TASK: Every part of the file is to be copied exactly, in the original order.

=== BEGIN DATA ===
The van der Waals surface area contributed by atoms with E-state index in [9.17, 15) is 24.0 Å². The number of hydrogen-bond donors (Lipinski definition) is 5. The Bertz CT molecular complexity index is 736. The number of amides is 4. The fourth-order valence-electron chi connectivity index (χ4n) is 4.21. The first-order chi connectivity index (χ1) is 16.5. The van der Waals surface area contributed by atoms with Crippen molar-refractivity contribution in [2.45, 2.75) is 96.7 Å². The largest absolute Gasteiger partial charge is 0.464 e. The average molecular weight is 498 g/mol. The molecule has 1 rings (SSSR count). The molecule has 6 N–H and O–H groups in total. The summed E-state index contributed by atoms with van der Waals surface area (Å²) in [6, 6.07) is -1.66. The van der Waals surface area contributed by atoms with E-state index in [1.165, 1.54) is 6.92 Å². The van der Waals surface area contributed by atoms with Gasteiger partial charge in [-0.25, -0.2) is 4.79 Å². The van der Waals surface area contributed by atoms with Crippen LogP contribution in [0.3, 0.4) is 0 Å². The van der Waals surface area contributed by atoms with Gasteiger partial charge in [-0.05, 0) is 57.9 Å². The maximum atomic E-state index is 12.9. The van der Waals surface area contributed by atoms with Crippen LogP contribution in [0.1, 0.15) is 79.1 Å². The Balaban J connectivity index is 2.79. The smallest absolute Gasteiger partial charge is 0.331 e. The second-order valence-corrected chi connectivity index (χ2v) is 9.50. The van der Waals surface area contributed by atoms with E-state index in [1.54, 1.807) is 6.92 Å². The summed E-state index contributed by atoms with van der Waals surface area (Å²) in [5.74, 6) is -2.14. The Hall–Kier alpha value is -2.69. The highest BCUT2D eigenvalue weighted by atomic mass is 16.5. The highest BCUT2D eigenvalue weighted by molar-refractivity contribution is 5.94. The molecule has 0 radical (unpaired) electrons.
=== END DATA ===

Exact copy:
The van der Waals surface area contributed by atoms with E-state index in [9.17, 15) is 24.0 Å². The number of hydrogen-bond donors (Lipinski definition) is 5. The Bertz CT molecular complexity index is 736. The number of amides is 4. The fourth-order valence-electron chi connectivity index (χ4n) is 4.21. The first-order chi connectivity index (χ1) is 16.5. The van der Waals surface area contributed by atoms with Crippen molar-refractivity contribution in [2.45, 2.75) is 96.7 Å². The largest absolute Gasteiger partial charge is 0.464 e. The average molecular weight is 498 g/mol. The molecule has 1 rings (SSSR count). The molecule has 6 N–H and O–H groups in total. The summed E-state index contributed by atoms with van der Waals surface area (Å²) in [6, 6.07) is -1.66. The van der Waals surface area contributed by atoms with E-state index in [1.165, 1.54) is 6.92 Å². The van der Waals surface area contributed by atoms with Gasteiger partial charge in [-0.25, -0.2) is 4.79 Å². The van der Waals surface area contributed by atoms with Crippen LogP contribution in [0.3, 0.4) is 0 Å². The van der Waals surface area contributed by atoms with Gasteiger partial charge in [-0.05, 0) is 57.9 Å². The maximum atomic E-state index is 12.9. The van der Waals surface area contributed by atoms with Crippen LogP contribution in [0.1, 0.15) is 79.1 Å². The Balaban J connectivity index is 2.79. The smallest absolute Gasteiger partial charge is 0.331 e. The second-order valence-corrected chi connectivity index (χ2v) is 9.50. The van der Waals surface area contributed by atoms with E-state index in [1.54, 1.807) is 6.92 Å². The summed E-state index contributed by atoms with van der Waals surface area (Å²) in [5.74, 6) is -2.14. The Hall–Kier alpha value is -2.69. The highest BCUT2D eigenvalue weighted by atomic mass is 16.5. The highest BCUT2D eigenvalue weighted by molar-refractivity contribution is 5.94. The molecule has 0 radical (unpaired) electrons.